A Vodafone commercial featuring talking puppets has been the subject of some strange rumors in Egypt. The buzz is that the commercial is full of coded messages telling Islamist terrorists to bomb churches.
You see, the commercial opens and closes with a shot of a four-branched cactus from which hangs a single Christmas ornament. The four branches, so the rumors suggest, represent the four-fingered salute of the Muslim brotherhood. The cactus itself represents bitterness and resistance. And the ornament is a bomb.
The bulk of the commercial consists of a puppet, Mother Abla Fahita, talking on the phone to an unseen friend, whom she calls Mama Tutu. Obviously this friend represents the Brotherhood.
These rumors were circulating so widely that Vodafone eventually felt compelled to address them. On New Year's Day it issued a statement denying that the commercial carried any subversive messages.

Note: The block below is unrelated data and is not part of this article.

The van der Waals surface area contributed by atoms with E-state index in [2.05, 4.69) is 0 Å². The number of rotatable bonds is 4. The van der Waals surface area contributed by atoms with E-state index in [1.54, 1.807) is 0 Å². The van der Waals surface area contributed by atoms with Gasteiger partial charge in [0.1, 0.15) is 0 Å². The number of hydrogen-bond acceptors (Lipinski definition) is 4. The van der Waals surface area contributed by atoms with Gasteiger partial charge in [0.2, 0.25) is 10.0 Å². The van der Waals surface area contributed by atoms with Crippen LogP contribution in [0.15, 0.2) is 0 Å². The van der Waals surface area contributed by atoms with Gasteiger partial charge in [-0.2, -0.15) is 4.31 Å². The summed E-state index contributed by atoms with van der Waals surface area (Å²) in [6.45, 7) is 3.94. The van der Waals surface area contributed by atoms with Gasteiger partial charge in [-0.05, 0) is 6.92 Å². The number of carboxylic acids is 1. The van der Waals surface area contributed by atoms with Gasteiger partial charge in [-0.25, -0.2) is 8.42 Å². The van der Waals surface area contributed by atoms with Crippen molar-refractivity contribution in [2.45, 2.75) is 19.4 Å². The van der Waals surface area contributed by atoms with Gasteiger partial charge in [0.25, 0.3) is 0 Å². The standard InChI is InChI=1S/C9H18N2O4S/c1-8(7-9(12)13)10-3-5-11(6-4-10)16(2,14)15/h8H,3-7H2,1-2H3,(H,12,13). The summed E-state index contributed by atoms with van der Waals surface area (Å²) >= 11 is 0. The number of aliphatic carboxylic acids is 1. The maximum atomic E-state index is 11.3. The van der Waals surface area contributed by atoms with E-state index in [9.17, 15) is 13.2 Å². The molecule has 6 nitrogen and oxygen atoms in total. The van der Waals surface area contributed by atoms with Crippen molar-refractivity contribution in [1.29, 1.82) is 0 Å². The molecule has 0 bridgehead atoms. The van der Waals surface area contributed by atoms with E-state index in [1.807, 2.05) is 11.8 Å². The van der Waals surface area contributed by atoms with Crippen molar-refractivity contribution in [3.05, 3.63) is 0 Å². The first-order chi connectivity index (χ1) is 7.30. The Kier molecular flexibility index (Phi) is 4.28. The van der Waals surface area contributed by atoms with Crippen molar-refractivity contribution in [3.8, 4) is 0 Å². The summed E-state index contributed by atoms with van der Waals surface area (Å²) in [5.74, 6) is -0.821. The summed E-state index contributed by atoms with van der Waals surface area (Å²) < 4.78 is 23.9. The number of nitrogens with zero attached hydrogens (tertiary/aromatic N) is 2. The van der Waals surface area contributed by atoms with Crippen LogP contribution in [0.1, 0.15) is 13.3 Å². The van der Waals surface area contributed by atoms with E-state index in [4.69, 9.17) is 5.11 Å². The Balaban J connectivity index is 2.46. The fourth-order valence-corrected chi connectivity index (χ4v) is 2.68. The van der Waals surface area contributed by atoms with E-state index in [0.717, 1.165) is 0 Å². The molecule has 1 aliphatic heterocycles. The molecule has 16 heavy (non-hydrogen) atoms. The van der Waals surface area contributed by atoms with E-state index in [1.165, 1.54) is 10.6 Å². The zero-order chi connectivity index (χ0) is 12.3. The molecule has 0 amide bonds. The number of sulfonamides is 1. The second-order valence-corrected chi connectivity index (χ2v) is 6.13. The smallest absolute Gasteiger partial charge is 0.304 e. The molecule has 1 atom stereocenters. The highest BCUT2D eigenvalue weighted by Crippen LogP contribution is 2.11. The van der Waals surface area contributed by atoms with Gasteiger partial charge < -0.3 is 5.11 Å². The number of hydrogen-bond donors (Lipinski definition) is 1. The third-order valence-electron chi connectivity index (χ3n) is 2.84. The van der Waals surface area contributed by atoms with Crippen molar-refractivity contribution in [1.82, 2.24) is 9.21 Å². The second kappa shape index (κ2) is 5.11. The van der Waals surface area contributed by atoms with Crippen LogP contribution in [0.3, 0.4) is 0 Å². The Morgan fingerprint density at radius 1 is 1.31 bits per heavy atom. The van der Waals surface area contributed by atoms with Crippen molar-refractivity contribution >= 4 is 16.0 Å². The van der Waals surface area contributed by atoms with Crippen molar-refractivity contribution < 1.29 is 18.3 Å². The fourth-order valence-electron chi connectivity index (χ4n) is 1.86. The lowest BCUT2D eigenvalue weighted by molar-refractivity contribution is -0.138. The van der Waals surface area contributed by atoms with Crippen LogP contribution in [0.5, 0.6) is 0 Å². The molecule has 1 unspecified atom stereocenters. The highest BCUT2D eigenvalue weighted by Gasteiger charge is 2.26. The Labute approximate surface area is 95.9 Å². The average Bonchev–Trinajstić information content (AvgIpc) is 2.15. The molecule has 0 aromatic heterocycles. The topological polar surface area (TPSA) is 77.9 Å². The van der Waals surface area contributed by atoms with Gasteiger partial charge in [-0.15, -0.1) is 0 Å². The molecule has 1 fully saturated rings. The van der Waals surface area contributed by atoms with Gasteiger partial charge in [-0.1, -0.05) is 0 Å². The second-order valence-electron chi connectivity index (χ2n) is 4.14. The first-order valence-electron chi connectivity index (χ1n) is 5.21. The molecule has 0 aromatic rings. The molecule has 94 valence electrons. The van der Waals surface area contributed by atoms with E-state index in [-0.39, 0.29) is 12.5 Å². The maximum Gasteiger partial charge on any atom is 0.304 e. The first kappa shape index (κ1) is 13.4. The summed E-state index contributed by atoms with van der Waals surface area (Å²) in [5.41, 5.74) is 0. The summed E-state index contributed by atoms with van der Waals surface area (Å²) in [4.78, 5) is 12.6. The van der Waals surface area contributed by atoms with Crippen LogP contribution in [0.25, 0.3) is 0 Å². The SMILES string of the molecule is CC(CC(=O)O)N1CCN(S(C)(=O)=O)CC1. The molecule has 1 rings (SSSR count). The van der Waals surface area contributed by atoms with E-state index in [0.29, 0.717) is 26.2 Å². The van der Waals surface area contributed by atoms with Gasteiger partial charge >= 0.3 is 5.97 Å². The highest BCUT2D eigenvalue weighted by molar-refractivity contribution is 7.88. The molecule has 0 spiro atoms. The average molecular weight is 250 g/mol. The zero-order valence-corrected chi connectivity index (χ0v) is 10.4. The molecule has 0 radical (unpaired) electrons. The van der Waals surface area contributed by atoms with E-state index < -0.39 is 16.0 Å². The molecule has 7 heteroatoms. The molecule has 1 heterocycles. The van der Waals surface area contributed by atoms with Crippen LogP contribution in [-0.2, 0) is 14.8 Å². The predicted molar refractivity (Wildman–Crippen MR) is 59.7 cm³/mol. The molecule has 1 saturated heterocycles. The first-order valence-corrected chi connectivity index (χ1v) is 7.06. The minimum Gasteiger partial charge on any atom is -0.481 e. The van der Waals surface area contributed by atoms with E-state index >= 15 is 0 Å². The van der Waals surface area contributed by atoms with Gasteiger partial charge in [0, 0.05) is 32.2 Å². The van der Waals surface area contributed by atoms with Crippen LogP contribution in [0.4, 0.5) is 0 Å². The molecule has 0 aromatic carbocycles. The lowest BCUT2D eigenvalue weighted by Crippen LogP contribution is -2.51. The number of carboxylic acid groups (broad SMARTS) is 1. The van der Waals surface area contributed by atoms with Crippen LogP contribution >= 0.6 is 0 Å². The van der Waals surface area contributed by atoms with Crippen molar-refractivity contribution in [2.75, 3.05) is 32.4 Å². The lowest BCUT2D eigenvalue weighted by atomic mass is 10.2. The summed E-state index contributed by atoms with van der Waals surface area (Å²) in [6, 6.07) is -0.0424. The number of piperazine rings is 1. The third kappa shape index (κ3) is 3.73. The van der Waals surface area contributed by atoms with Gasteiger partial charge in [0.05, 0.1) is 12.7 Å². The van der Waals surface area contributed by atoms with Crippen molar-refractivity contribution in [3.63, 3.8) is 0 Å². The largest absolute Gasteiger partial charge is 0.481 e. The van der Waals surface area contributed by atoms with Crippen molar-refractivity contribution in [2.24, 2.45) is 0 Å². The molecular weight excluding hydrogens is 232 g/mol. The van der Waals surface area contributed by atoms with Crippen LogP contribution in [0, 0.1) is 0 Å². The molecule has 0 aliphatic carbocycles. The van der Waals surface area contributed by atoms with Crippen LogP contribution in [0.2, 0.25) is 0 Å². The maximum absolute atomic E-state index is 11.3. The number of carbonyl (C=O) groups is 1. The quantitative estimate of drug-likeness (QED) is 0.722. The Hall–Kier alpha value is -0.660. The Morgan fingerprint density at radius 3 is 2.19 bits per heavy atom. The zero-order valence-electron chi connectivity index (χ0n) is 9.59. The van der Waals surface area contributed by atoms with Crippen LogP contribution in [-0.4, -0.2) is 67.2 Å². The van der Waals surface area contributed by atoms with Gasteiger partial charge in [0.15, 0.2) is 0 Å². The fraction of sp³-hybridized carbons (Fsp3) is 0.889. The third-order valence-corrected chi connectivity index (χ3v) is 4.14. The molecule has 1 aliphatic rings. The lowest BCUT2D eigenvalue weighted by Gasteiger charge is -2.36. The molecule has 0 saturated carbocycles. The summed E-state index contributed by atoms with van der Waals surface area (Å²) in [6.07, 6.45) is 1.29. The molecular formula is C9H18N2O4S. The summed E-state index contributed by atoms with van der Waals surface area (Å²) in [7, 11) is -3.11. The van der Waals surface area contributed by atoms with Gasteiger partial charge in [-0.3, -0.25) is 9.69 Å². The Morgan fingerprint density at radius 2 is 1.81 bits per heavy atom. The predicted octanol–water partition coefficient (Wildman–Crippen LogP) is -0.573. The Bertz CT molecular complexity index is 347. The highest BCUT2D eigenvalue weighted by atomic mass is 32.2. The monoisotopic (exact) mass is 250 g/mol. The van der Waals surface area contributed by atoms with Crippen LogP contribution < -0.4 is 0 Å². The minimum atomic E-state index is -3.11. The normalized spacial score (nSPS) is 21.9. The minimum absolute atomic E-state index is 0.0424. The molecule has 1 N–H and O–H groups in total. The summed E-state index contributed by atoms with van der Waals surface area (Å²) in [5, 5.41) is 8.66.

The Economist magazine writes
By and large, Egyptians have poured scorn and ridicule on all this silly talk. Not, however, the government. The country’s prosecutor general has formally tasked the state security prosecution service, a feared branch that handles terrorist cases, with carrying out an urgent and thorough investigation of Mama Fahita.
Not surprisingly, Egypt’s internet has exploded with farcical “support groups” for the floppy doll, complete with preemptive protests against her likely abuse and torture at the hands of Egypt’s overenthusiastic police. Posing as hyper-nationalists, rival posts have demanded a nationwide round-up of puppets and a manhunt for Mama Tutu.
And here's the commercial that's caused all the fuss: